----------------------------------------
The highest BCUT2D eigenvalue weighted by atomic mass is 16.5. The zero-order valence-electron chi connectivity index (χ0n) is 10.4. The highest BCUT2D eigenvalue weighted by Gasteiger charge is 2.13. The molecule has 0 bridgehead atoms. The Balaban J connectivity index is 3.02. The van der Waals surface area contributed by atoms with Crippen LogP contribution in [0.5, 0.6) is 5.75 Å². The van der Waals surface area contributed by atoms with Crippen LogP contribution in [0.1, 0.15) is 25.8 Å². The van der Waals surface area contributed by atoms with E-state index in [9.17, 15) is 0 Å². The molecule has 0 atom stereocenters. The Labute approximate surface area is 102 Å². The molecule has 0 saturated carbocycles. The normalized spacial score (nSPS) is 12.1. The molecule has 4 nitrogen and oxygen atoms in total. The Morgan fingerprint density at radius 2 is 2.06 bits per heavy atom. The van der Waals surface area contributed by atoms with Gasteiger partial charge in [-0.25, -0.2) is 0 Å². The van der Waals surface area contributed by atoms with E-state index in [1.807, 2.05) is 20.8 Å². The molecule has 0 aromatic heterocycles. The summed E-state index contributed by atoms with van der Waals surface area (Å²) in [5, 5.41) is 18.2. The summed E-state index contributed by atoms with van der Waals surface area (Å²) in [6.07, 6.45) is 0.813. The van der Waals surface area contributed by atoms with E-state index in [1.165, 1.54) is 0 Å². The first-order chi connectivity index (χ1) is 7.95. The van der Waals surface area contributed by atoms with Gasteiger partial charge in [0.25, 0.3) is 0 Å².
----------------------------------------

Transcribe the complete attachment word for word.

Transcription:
The highest BCUT2D eigenvalue weighted by atomic mass is 16.5. The zero-order valence-electron chi connectivity index (χ0n) is 10.4. The highest BCUT2D eigenvalue weighted by Gasteiger charge is 2.13. The molecule has 0 bridgehead atoms. The Balaban J connectivity index is 3.02. The van der Waals surface area contributed by atoms with Crippen LogP contribution in [0.5, 0.6) is 5.75 Å². The van der Waals surface area contributed by atoms with Crippen LogP contribution in [0.1, 0.15) is 25.8 Å². The van der Waals surface area contributed by atoms with E-state index in [9.17, 15) is 0 Å². The molecule has 0 atom stereocenters. The Labute approximate surface area is 102 Å². The molecule has 0 saturated carbocycles. The normalized spacial score (nSPS) is 12.1. The molecule has 4 nitrogen and oxygen atoms in total. The Morgan fingerprint density at radius 2 is 2.06 bits per heavy atom. The van der Waals surface area contributed by atoms with Gasteiger partial charge in [-0.25, -0.2) is 0 Å². The van der Waals surface area contributed by atoms with E-state index in [1.807, 2.05) is 20.8 Å². The molecule has 0 aromatic heterocycles. The summed E-state index contributed by atoms with van der Waals surface area (Å²) in [5, 5.41) is 18.2. The summed E-state index contributed by atoms with van der Waals surface area (Å²) in [6.07, 6.45) is 0.813. The van der Waals surface area contributed by atoms with E-state index in [1.165, 1.54) is 0 Å². The first-order chi connectivity index (χ1) is 7.95. The van der Waals surface area contributed by atoms with Gasteiger partial charge in [0.25, 0.3) is 0 Å².